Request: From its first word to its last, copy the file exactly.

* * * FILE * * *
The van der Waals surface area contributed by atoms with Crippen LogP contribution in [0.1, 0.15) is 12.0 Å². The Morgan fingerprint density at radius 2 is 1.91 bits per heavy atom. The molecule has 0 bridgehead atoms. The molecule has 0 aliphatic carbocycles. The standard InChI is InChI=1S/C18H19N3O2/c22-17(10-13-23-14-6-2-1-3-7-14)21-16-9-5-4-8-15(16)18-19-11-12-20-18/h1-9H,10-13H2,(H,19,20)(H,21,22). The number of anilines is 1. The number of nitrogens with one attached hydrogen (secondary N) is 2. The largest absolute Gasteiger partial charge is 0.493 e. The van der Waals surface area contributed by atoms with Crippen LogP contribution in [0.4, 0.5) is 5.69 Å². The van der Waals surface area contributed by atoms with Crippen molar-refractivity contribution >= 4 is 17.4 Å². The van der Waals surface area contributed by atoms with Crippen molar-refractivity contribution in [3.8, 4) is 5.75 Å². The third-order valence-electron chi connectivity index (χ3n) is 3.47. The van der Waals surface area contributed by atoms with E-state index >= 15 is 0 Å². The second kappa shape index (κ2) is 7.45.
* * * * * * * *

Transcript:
The van der Waals surface area contributed by atoms with Crippen LogP contribution in [0.1, 0.15) is 12.0 Å². The Morgan fingerprint density at radius 2 is 1.91 bits per heavy atom. The molecule has 0 bridgehead atoms. The molecule has 0 aliphatic carbocycles. The standard InChI is InChI=1S/C18H19N3O2/c22-17(10-13-23-14-6-2-1-3-7-14)21-16-9-5-4-8-15(16)18-19-11-12-20-18/h1-9H,10-13H2,(H,19,20)(H,21,22). The number of anilines is 1. The number of nitrogens with one attached hydrogen (secondary N) is 2. The largest absolute Gasteiger partial charge is 0.493 e. The van der Waals surface area contributed by atoms with Crippen LogP contribution in [0.4, 0.5) is 5.69 Å². The van der Waals surface area contributed by atoms with Crippen molar-refractivity contribution >= 4 is 17.4 Å². The van der Waals surface area contributed by atoms with Crippen molar-refractivity contribution in [3.8, 4) is 5.75 Å². The third-order valence-electron chi connectivity index (χ3n) is 3.47. The van der Waals surface area contributed by atoms with E-state index >= 15 is 0 Å². The second kappa shape index (κ2) is 7.45.